SeaHawk/HawkEye ▸ On-Orbit Changes
HawkEye On-Orbit Changes Over Time
by Alan Holmes
The Hawkeye Instrument been in orbit since December 3, 2018. The optics were covered by a solar panel and protected somewhat from the orbital environment up until 3/21/2019, when the solar panel was deployed and a first light image of California collected. Problems with stability and pointing prevented collection of useful ground data (for assessing calibration) until an image of Baja California on 5/24/2019 was captured. This image geometry was repeated on 5/23/2021, with very similar spacecraft attitude, pointing and sun angle, providing a good test of stability.
An analysis of dark frame data from the instrument, captured with the shutter closed, has shown no changes in CCD dark currents or offsets, nor any accumulation of dead pixels.
The most obvious change with the CCDs is the accumulation of a few dust particles over time. Since the CCD is windowless, a speck of dust landing on a 10 micron pixel can cause a large shift in sensitivity, and appears as a vertical dark line in the final image. Transfering the instrument from the manufacturer in California to integrate with the spacecraft in Glasgow, Scotland and back to Vandenberg Air Force Base, as well as the launch to space resulted in 20 to 30 new “lines” appearing in several bands due to such particles. Since launch a dust particle has appeared or shifted about once every two or three months. The impact of these particles on the data are corrected by updates to the flat field calibration tables.
Very rarely a dark line will appear in the data resulting from a radiation hit on a pixel in the dark data portion of the image. This has only been noted a few times, so radiation events seem to be rare, less than once per hundred images. A single bright pixel or two in the ground data would not be noticed, in general.
Currently the software looks for anomalous dark frame pixels and filters them out. CCD vulnerability to radiation has not been a problem, nor has exposure to direct sunlight, which likely happened many times as the spacecraft tumbled. The bandpass filters attenuate the bulk of the incident sunlight, eliminating any thermal damage.
Dark current in the CCDs in the typical instrument exposure time of 4.1 milliseconds is small, and easily corrected by use of the dark frame.
Loss of Sensitivity
Two images of the same ground location two years apart were collected, starting only two months after solar exposure began. We have looked at the ADUs detected from a dry riverbed in Baja California. Figure One shows the change detected over two years.
It is apparent that some loss of sensitivity has occurred in the blue. We have data at the one year point (that was not as closely positioned) that is consistent with this observation, but implies most of the degradation (75%) occurred in the first year in orbit. So, we expect smaller degradation going forward from this time, in the 5% per year range in the blue. One theory for the degradation is that outgassing from either the Z306 black paint or the 2216 epoxy used in the manufacturing of the instrument and condensed on the optics. Direct solar UV illumination then blackened the condensate.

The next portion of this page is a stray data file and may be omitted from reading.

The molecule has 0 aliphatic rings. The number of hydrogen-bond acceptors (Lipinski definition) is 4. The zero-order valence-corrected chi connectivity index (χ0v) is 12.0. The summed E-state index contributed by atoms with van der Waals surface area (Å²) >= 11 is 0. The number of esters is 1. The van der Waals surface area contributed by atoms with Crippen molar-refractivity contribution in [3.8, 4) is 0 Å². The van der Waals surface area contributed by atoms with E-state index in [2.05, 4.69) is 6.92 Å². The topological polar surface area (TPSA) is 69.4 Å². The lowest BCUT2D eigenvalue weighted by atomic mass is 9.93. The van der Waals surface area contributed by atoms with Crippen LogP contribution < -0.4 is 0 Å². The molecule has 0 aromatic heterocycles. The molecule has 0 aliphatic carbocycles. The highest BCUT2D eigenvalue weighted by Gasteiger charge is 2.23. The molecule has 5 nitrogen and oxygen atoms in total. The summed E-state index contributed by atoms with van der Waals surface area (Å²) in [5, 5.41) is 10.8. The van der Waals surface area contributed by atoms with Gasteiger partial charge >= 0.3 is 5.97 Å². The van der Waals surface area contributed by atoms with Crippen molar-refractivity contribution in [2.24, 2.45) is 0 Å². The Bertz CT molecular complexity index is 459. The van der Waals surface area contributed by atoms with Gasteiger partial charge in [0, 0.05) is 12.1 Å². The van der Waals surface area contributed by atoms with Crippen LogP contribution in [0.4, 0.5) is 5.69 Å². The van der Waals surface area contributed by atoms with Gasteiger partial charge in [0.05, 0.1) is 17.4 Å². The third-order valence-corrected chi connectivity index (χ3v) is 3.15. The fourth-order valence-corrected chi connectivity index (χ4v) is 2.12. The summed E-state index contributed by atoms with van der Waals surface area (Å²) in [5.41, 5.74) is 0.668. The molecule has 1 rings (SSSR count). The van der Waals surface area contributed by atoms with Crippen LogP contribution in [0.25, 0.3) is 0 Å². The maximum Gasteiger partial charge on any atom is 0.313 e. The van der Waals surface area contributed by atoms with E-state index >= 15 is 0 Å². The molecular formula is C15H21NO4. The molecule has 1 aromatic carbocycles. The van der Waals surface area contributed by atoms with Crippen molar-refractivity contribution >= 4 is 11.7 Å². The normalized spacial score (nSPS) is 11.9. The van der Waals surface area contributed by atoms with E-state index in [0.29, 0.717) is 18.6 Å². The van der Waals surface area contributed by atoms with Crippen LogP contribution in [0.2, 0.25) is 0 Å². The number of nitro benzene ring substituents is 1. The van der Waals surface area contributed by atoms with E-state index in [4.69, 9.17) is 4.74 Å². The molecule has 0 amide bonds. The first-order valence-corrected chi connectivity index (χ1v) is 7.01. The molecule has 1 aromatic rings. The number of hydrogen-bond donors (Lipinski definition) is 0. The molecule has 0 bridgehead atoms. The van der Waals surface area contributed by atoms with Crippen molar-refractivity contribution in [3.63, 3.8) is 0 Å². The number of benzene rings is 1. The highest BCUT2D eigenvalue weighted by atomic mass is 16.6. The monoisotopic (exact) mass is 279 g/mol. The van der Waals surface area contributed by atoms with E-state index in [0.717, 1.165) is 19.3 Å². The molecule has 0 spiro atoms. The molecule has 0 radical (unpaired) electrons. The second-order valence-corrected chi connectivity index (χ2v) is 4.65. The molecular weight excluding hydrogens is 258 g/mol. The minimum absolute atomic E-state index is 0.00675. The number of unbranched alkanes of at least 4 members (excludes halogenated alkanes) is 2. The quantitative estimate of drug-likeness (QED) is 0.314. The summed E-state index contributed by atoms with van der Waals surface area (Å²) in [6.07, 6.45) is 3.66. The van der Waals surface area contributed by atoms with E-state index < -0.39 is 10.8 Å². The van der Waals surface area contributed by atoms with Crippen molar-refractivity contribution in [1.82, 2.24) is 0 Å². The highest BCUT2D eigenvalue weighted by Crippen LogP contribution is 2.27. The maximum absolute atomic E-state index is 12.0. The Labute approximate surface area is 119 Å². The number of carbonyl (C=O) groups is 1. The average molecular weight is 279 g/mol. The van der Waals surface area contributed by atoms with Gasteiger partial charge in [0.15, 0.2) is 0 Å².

Another problem is that a ghost image has appeared in each band, most noticeably in the red and near infrared bands. The figure below illustrates the ghost image of Cape Cod, Massachusetts appearing above and to the right of the parent scene.
This ghost was not visible in the initial images from orbit, was 1.5% on June 15th, 2020, and 2.9% on May 24th, 2021. It will probably max out at about 4%. It is believed to have been caused by the erosion of the antireflection coating on the exterior surface of the polarization scrambler. It is in a similar position in all bands, but not identical. It cannot be removed by processing since spacecraft motions over the 900 rows separating the ghost and the parent mean that the ghost position is not stable. In retrospect I should have used a double wedge scrambler, and purposely oriented any potential ghost to be near the parent source – at least near the same scan line. Then it could have been largely corrected. It was only 0.1% when shipped. Fortunately, using CZCS processing to correct for atmospheric transmission and sunglint reduces its effect on the chlorophyll derivation.
Signal to Noise Performance
The instrument was designed to sum 3 channels of data to improve the signal to noise ratio (SNR). However, the blur created by 3 samples 9 pixels apart, given spacecraft stability as it is at present, is not quite acceptable, so current images only use one channel, with a final SNR 60% of the design goal. However, the small pixels allow summing of nearby pixels to produce an image with resolution and SNR comparable to much larger ocean color instruments in areas of open ocean.